An eel-like fish popular in home aquariums—but not native to North America—has been found for the first time in a Georgia waterway.
The discovery of the weather loach (Misgurnus anguillicaudatus), which can breathe air outside of water and can grow up to a foot long, is a first for Georgia. The fish is native to east Asia and, in the last decade, has been reported in 10 states, including Alabama.
In total, 15 weather loaches were found in a creek near the border of Clarke and Oconee counties, just outside Athens. University of Georgia scientists were surveying the waterway for aquatic life and pulled up the nonnative fish as part of the process to collect, identify and release the species found in the area.
“We were trying to do a community assessment, with the overall goal to see if we could find Altamaha shiners—they only exist in a small range, and they were one of the things we were interested in,” said Wes Gerrin, a master’s student at the UGA Warnell School of Forestry and Natural Resources who was part of the team surveying the area. The group of students and aquatic biologists used an electrical current to bring fish up to the surface to identify what’s in the water.
“So, I have all these fish in a bucket, and I put one in the photo tank and I realize I don’t know what it is,” said Gerrin. “I pulled out a species list and it doesn’t match any of them.”
Gerrin sent a photo of the then-unidentified fish to his colleague, associate professor Jay Shelton, for a second opinion. Shelton recognized the fish’s eel-like movements, small fins and stubby snout as a popular fish sold for aquariums. It gets its name from the movements it makes in response to changes in barometric pressure.
Unfortunately, though, the fish may pose a threat to native fish. The main question now, said Georgia Department of Natural Resources biologist Brett Albanese, is how many are out in the wild and how far they have traveled.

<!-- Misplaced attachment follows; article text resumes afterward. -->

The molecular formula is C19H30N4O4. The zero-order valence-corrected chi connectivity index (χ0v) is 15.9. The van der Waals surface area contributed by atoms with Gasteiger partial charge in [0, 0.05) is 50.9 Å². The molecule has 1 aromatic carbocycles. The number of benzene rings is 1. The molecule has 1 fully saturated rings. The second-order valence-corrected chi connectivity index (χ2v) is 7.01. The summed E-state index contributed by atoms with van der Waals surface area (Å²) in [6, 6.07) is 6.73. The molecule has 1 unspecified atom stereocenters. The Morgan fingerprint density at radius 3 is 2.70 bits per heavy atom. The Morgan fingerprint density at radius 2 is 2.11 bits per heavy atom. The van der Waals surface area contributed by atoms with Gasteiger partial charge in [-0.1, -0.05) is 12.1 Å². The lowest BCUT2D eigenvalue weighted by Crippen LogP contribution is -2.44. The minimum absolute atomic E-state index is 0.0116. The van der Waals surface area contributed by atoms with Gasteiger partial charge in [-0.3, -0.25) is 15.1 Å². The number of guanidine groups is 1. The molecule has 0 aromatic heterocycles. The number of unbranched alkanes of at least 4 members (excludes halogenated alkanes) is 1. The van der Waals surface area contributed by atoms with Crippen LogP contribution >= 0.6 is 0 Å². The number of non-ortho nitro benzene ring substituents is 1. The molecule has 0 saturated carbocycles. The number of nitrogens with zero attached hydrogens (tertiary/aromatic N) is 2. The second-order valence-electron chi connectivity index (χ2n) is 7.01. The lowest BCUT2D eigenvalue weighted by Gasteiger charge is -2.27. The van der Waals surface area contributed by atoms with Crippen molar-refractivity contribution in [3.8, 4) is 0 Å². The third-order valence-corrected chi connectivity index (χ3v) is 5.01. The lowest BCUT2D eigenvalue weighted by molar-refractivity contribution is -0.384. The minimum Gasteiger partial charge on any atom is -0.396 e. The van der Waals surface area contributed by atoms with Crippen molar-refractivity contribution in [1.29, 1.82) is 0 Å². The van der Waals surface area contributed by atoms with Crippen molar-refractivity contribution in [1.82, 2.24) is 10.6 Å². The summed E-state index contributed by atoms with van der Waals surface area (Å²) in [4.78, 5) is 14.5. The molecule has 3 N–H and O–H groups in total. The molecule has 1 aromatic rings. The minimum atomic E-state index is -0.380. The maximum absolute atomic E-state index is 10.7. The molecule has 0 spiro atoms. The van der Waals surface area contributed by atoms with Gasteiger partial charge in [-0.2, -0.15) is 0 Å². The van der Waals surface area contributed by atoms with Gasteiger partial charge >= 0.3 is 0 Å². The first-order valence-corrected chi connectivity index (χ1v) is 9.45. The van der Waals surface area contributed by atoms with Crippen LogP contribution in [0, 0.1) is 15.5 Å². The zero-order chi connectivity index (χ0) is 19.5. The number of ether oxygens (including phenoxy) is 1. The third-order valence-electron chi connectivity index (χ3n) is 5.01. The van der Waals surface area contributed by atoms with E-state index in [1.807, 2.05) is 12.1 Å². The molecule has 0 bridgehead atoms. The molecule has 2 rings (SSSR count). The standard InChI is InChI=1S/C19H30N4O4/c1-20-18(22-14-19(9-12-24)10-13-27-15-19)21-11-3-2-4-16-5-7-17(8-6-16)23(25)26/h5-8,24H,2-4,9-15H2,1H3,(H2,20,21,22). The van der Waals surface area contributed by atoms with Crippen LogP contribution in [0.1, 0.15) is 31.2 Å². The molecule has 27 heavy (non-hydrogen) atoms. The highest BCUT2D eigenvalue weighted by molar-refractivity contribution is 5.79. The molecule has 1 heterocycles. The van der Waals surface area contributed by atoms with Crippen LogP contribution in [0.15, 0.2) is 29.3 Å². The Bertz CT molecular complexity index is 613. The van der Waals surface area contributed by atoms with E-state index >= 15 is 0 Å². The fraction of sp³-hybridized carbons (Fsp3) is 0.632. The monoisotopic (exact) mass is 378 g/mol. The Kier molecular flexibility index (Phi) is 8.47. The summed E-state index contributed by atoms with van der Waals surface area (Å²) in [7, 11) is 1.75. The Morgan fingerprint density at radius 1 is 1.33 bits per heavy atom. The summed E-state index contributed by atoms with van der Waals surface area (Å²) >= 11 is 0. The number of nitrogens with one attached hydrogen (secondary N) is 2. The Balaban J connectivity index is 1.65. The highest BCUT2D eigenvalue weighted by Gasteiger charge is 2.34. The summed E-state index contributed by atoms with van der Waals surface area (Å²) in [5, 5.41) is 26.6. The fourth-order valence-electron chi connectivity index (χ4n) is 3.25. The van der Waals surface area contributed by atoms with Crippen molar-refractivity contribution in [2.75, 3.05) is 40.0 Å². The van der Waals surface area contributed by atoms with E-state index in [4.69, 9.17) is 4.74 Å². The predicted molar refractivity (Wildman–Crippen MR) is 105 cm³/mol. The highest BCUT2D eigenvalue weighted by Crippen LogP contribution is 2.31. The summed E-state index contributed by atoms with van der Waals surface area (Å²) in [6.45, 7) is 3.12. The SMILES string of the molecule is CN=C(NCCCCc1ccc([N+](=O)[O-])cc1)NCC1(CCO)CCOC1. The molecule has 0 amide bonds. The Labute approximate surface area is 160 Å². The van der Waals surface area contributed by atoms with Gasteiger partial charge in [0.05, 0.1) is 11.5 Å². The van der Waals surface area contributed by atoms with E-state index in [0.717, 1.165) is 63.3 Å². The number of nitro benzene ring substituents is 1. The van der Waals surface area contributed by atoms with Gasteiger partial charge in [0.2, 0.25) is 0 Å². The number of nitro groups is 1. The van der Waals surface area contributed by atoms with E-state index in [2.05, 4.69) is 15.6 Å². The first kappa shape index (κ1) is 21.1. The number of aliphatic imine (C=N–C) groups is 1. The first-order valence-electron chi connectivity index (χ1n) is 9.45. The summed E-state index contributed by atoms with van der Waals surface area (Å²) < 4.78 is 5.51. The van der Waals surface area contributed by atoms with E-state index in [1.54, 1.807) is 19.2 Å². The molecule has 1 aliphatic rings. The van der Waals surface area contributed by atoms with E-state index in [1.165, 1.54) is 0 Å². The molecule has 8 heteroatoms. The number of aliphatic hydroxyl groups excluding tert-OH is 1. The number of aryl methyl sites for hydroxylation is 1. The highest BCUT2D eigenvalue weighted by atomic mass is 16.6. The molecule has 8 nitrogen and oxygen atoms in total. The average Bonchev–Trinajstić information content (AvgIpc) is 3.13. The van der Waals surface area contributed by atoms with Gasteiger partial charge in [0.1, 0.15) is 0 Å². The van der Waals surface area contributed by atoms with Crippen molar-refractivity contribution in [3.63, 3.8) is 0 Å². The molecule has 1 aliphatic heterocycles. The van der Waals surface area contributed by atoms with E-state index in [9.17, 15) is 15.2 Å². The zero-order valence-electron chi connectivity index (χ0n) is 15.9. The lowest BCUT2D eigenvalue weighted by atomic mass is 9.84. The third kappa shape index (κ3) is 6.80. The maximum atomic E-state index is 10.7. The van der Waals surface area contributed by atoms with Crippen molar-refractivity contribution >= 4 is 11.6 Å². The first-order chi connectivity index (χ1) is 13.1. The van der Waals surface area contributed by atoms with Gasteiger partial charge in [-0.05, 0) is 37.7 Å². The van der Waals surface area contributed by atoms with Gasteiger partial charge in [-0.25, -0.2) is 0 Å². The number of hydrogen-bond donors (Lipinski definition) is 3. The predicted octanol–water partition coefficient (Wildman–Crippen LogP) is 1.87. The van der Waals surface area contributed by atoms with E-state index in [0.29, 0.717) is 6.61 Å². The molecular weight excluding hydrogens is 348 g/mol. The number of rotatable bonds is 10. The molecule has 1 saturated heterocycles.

In total, 15 weather loaches were collected from a tributary of the Oconee River. Albanese said DNR will be working with Warnell to assess additional places along the creek to determine the extent of the issue.
Eradication could be difficult
“We’re in the diagnosis phase. It does seem pretty concerning that they caught so many in a channel that was open to the Oconee River,” he said. “We’re concerned that it would be difficult to think about eradication. But we’re not giving up quite yet.”
The fish were discovered near an area of the creek that is frequented by the public, and Shelton suspects that area may also be the point of origin for the fish.
“That was a lot of exotic fish that were found in about an hour,” he said. “Now, we’re going to do a much more extensive effort and try and remove as many as possible. The concern is, if they get into the Oconee River, they can get anywhere—there’s no stopping them.”
Weather loaches are omnivores, which means they will be competing with native fish for the same food sources—and may also eat native fish eggs. And because they burrow into the river substrate, they may also destroy native fish habitat.
Problems for native fish
While little is known about the specific effects weather loaches may have, Albanese said one thing is for certain: They make it more difficult for native fish.
“Whenever predatory fishes are introduced, they tend to have much more harmful impacts on native species,” he said. The greater takeaway, he added, is for exotic aquarium fish to stay in their tanks—and out of natural rivers and lakes.
“Don’t release your fish,” Albanese added. “We don’t really know about the weather loach’s ecological impacts, but we have enough stressors in the aquatic system—we don’t need new ones.”